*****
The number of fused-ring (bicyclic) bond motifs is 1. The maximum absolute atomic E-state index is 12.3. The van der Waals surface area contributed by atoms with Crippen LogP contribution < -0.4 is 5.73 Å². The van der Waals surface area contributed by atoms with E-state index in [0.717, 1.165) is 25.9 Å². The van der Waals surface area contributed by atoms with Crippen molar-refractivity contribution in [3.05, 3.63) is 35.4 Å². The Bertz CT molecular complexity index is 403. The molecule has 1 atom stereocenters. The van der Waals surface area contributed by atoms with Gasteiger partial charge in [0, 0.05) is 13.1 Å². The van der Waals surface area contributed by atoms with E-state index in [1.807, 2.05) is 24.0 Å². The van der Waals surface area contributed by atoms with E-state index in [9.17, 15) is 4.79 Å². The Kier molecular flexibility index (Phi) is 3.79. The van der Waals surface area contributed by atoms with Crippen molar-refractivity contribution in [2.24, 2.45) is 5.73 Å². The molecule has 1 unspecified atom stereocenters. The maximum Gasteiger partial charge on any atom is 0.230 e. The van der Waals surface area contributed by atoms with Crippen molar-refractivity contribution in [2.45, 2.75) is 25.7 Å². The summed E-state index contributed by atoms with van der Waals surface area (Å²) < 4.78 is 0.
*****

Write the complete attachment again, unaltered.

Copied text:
The number of fused-ring (bicyclic) bond motifs is 1. The maximum absolute atomic E-state index is 12.3. The van der Waals surface area contributed by atoms with Crippen LogP contribution < -0.4 is 5.73 Å². The van der Waals surface area contributed by atoms with E-state index in [0.717, 1.165) is 25.9 Å². The van der Waals surface area contributed by atoms with Crippen molar-refractivity contribution in [3.05, 3.63) is 35.4 Å². The Bertz CT molecular complexity index is 403. The molecule has 1 atom stereocenters. The van der Waals surface area contributed by atoms with Gasteiger partial charge in [0, 0.05) is 13.1 Å². The van der Waals surface area contributed by atoms with E-state index in [1.807, 2.05) is 24.0 Å². The van der Waals surface area contributed by atoms with E-state index in [9.17, 15) is 4.79 Å². The Kier molecular flexibility index (Phi) is 3.79. The van der Waals surface area contributed by atoms with Crippen molar-refractivity contribution in [2.24, 2.45) is 5.73 Å². The molecule has 1 unspecified atom stereocenters. The maximum Gasteiger partial charge on any atom is 0.230 e. The van der Waals surface area contributed by atoms with Crippen molar-refractivity contribution in [2.45, 2.75) is 25.7 Å². The summed E-state index contributed by atoms with van der Waals surface area (Å²) < 4.78 is 0.